Papio cranium from the hominin-bearing site of Malapa: Implications for the evolution of modern baboon cranial morphology and South African Plio-Pleistocene biochronology.
Public Library of Science
A new partial cranium (UW 88-886) of the Plio-Pleistocene baboon Papio angusticeps from Malapa is identified, described and discussed. UW 88-886 represents the only non-hominin primate yet recovered from Malapa and is important both in the context of baboon evolution as well as South African hominin site biochronology. The new specimen may represent the first appearance of modern baboon anatomy and coincides almost perfectly with molecular divergence date estimates for the origin of the modern P. hamadryas radiation. The fact that the Malapa specimen is dated between ~2.026–2.36 million years ago (Ma) also has implications for the biochronology of other South African Plio-Pleistocene sites where P. angusticeps is found.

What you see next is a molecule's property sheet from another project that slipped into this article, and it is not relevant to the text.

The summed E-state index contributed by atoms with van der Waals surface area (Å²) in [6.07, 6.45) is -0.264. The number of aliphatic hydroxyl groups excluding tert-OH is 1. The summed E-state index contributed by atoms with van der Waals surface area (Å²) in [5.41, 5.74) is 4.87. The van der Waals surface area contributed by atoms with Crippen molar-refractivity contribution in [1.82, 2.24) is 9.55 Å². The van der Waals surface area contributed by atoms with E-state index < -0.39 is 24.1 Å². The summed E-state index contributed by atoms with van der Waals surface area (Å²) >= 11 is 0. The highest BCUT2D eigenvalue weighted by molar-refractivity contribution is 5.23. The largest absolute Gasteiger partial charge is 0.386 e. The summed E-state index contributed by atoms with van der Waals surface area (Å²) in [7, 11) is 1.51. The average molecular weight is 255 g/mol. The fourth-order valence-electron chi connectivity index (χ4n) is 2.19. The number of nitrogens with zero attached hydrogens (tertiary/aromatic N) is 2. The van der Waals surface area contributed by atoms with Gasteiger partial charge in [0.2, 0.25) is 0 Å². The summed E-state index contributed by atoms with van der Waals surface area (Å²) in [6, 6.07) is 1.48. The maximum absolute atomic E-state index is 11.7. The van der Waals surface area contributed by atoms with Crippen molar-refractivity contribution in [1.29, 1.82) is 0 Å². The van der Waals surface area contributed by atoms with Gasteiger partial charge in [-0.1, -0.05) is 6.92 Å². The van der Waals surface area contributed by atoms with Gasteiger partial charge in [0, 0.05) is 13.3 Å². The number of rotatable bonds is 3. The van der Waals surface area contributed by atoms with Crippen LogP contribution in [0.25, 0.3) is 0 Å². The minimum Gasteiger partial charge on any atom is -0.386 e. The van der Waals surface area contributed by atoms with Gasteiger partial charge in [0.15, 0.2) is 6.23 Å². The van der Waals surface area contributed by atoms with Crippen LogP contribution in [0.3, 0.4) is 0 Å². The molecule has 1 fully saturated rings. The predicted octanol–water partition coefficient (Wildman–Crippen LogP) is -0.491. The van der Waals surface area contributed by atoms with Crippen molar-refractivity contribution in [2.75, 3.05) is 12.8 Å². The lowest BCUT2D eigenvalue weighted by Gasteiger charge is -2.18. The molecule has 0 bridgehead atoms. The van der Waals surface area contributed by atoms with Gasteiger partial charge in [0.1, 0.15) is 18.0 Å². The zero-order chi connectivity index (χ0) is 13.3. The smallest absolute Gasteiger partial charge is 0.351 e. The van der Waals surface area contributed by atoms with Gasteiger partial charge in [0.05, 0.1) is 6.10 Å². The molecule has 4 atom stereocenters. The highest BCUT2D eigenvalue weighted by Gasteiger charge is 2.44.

Article , baboon , bone structure , chronology , comparative study , craniometry , evolution , male , nonhuman , Papio angusticeps , Papio cynophelus , Papio izodi , Pleistocene , skull , South Africa
Gilbert, C.C. et al. 2015. Papio cranium from the hominin-bearing site of Malapa: Implications for the evolution of modern baboon cranial morphology and South African Plio-Pleistocene biochronology. PLoS ONE 10(8): e0133361.